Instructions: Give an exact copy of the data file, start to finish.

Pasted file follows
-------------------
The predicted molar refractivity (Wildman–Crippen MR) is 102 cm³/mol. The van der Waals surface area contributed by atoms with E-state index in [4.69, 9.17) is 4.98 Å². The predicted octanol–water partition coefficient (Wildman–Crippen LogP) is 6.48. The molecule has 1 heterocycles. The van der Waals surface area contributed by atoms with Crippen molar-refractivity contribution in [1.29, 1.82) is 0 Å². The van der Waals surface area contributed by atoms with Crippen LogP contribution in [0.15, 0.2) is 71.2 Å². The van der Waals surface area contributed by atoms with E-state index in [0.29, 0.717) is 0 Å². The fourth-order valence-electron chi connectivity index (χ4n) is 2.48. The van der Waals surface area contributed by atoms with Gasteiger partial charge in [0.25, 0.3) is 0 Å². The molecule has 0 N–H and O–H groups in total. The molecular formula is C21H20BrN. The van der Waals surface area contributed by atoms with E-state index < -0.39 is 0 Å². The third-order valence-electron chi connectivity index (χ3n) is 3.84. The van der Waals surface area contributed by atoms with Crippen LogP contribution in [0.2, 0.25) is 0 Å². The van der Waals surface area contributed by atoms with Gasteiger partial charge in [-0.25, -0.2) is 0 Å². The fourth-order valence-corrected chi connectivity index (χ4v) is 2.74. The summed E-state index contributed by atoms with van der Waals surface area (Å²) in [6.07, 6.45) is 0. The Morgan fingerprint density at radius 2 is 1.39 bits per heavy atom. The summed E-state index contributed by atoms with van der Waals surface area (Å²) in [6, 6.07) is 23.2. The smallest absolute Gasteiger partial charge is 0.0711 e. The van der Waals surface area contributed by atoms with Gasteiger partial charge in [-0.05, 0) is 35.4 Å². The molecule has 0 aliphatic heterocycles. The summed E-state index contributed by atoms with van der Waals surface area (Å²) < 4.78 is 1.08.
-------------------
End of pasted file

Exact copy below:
The predicted molar refractivity (Wildman–Crippen MR) is 102 cm³/mol. The van der Waals surface area contributed by atoms with E-state index in [4.69, 9.17) is 4.98 Å². The predicted octanol–water partition coefficient (Wildman–Crippen LogP) is 6.48. The molecule has 1 heterocycles. The van der Waals surface area contributed by atoms with Crippen molar-refractivity contribution in [1.29, 1.82) is 0 Å². The van der Waals surface area contributed by atoms with Crippen LogP contribution in [0.15, 0.2) is 71.2 Å². The van der Waals surface area contributed by atoms with E-state index in [0.29, 0.717) is 0 Å². The fourth-order valence-electron chi connectivity index (χ4n) is 2.48. The van der Waals surface area contributed by atoms with Gasteiger partial charge in [0.25, 0.3) is 0 Å². The molecule has 0 N–H and O–H groups in total. The molecular formula is C21H20BrN. The van der Waals surface area contributed by atoms with E-state index < -0.39 is 0 Å². The third-order valence-electron chi connectivity index (χ3n) is 3.84. The van der Waals surface area contributed by atoms with Crippen LogP contribution in [0.2, 0.25) is 0 Å². The van der Waals surface area contributed by atoms with Gasteiger partial charge in [-0.25, -0.2) is 0 Å². The fourth-order valence-corrected chi connectivity index (χ4v) is 2.74. The summed E-state index contributed by atoms with van der Waals surface area (Å²) in [6.07, 6.45) is 0. The Morgan fingerprint density at radius 2 is 1.39 bits per heavy atom. The summed E-state index contributed by atoms with van der Waals surface area (Å²) in [6, 6.07) is 23.2. The smallest absolute Gasteiger partial charge is 0.0711 e. The van der Waals surface area contributed by atoms with Gasteiger partial charge in [-0.05, 0) is 35.4 Å². The molecule has 0 aliphatic heterocycles. The summed E-state index contributed by atoms with van der Waals surface area (Å²) < 4.78 is 1.08.